American Airlines Group Inc. and Australia’s Qantas Airways Ltd. aren’t taking no for an answer in their bid to deepen ties on flights across the Pacific.

The carriers are asking U.S. regulators a second time for permission to coordinate fares and schedules, revamping an earlier request in response to concerns that the combination would hurt competition. American and Qantas bolstered their case with details of a study finding that such joint ventures benefit consumers and produce lower average fares on connecting service.

The airlines, which are longtime marketing partners, are looking to improve profits by sharing costs and revenue on joint-venture flights as though they were a single entity. They withdrew an earlier request for antitrust immunity in November 2016, after the U.S. Transportation Department said the carriers should provide more evidence of potential benefits and declined to give them more time to respond to a tentative denial.

The tie-up “will generate significant consumer benefits not achievable through other means and does not result in any lessening of competition,” American said in a filing Monday with the Transportation Department.

Without a venture that would be immune from antitrust restrictions, the airlines “will have no choice but to further reduce codesharing on their networks,” American said in a statement. “This will jeopardize the number of services and routes each carrier flies between the U.S. and Australia and New Zealand.”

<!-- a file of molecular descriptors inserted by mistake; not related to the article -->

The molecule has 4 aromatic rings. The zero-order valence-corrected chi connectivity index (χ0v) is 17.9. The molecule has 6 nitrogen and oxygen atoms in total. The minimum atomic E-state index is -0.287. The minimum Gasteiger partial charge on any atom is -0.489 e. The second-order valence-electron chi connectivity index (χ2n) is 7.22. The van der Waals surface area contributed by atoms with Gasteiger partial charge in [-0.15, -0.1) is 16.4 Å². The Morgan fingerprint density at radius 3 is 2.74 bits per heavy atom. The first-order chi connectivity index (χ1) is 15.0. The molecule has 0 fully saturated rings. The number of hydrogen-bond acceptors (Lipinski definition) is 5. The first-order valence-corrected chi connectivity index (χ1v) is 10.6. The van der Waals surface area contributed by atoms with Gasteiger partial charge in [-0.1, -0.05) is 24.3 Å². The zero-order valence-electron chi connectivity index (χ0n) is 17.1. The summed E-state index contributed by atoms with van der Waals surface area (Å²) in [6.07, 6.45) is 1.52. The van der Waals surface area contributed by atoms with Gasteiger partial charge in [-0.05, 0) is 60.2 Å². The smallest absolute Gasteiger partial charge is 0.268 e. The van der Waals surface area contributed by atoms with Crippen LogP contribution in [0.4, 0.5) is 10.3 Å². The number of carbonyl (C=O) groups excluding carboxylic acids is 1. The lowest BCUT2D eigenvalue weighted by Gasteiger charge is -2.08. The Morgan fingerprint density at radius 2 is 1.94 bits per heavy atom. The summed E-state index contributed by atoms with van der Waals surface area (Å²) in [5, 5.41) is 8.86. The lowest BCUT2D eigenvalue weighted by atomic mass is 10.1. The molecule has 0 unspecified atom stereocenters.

Evaluating Impact

In the latest proposal, American said the deal would provide a $310 million annual benefit to consumers, including $89 million from lower fares, and $221 million from better connections and improved route offerings. The joint venture would generate as many as 180,000 new passenger trips between the three countries each year and enable the airlines to begin routes to new city pairs not now served by either carrier, American said.

U.S. regulators in 2016 concluded that American and Qantas would control as much as 60 percent of nonstop capacity between the U.S. and Australia. An immunized venture would “substantially” reduce or eliminate competition on several levels and create an opportunity for American and Qantas to exclude future rivals from the market, the government said.

Approval of the same joint business proposal by authorities in Australia and New Zealand remains in place.


This article was written by Mary Schlangenstein from Bloomberg and was legally licensed through the NewsCred publisher network. Please direct all licensing questions to

Photo Credit: On their first try, Qantas and American Airlines received "draft approval" from the Australian Competition and Consumer Commission for their idea of a joint venture. The companies are likely to receive such approval on their second try. But will the U.S. Department of Transportation approve of the project this time around, unlike the last? Qantas